Saturday, October 11, 2008

Is This Really Obama's Death Penalty Policy?

From the WSJ: Barack Obama criticized the Supreme Court’s 5-4 decision today striking down the use of the death penalty in cases of child rape.

For someone so fiscally and socially liberal, it strikes me as odd that he would denounce this particular decision. Then again, as we've noted in other posts, honesty does not a winning campaign make. Perhaps Obama is actually pandering to a country that he believes still supports the death penalty. However, this is not the case (in terms of % of Americans that believe the death penalty deters crime). The problem with Obama's view, though, is that it does not simply support the death penalty, it actually expands the scope of the death penalty to cover crimes wherein the criminal takes no life.

He supports his viewpoint with the statement:
“I disagree with the decision. I have said repeatedly that I think that the death penalty should be applied in very narrow circumstances for the most egregious of crimes,”

But this is the fundamental problem with allowing an expansion of capital cases, what exactly are "the most egregious of crimes?" If someone rapes a 5 year old, but does not kill them, is that any more egregious than the same criminal raping and killing a 21 year old? The problem with drawing arbitrary distinctions like this (besides their being TOTALLY indistinguishable in constitutional terms) is that it cheapens the punishment for other crimes that should be considered just as heinous. The family of a 21 year old girl who is raped and murdered will want to know why their daughter's life was worth less (in terms of the punishment dolled out) than that of a 14 year old girl's. If you're going to argue that child rapists should be put to death, then you MUST also argue that all rapists should be executed, lest you decide to arbitrarily distinguish between the two cases. Another problem with this line of thinking is that child rapists, more often than not, cannot be deterred by punishment. This is because their crimes are driven by psychological afflictions. Now, I am not arguing that they should not be held personally responsible for their actions. What I am saying, however, is that if one justifies the use of the death penalty by its deterrent effect, then that justification loses most of its bite in cases of child rapists. Just be honest and disclose that you would kill a child rapist out of vengeance.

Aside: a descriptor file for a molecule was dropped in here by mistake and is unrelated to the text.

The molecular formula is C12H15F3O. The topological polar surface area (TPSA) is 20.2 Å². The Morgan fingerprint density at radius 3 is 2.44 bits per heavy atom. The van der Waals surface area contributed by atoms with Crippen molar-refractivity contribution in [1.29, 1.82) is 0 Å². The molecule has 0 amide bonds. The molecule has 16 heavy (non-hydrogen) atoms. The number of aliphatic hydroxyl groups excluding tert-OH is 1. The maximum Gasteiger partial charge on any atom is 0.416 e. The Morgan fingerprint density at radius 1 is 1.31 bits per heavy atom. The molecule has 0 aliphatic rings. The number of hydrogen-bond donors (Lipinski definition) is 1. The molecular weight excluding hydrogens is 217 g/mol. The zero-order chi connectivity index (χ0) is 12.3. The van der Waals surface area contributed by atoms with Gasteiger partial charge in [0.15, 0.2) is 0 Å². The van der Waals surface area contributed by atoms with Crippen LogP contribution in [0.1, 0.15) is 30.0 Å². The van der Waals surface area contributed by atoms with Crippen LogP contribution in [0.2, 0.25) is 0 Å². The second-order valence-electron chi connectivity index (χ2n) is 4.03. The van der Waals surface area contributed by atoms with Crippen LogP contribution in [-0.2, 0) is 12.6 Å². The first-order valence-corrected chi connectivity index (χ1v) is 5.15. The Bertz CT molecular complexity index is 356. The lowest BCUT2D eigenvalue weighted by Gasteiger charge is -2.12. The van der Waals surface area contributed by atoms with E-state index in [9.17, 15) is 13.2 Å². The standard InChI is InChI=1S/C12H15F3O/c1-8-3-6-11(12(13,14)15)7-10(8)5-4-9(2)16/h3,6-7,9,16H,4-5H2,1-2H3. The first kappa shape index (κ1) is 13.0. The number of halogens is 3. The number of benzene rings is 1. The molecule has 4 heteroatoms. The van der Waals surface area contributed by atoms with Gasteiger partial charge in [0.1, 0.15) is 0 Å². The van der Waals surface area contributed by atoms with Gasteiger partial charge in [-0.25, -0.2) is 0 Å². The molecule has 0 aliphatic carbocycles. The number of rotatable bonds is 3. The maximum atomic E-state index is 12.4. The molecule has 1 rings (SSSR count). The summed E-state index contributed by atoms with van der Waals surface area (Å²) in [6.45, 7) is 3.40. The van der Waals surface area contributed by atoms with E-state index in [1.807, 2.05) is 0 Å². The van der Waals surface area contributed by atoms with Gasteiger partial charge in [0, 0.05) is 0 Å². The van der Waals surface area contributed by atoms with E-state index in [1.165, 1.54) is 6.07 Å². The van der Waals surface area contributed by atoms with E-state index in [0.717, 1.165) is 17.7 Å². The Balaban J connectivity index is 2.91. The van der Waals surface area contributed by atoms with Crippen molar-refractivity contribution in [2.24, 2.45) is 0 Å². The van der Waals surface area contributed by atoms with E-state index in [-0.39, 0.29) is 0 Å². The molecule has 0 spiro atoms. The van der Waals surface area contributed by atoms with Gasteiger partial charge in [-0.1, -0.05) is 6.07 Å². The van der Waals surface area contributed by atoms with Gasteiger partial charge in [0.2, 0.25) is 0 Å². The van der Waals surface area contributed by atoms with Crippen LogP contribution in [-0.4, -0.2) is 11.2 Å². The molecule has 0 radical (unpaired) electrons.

The WSJ article makes, I think, an excellent point towards the end. The author recalls a "Michael Dukakis moment" in which Dukakis was asked, during a debate, whether he would want someone who raped and murdered his wife to be put to death. He stuck to his philosophical guns and told the truth. His poll numbers dropped substantially the following day. Sadly, this is an issue where we may never hear the truth about a candidate's views. It is too risky a proposition to come out strong either way on the death's like the elephant in the corner of the room. At least ONE site has some evidence that Obama believes in an outright ban of the death penalty.


Not too much to say on this one. I agree that this is a position that Obama is likely trying to hide. Furthermore, personally, though believing that the death penalty is perfectly allowable, I am quite mixed on whether it makes for good policy.

However, one thing to add to this discussion - another major problem with extending the death penalty to crimes that do not include the killing of an individual, is that to the extent that the death penalty is a deterrent, there is now no reason for a child rapist to not go ahead and kill the child also. Any form of penal system should be designed so that there is escalating severity of punishment with the escalating severity of the crime.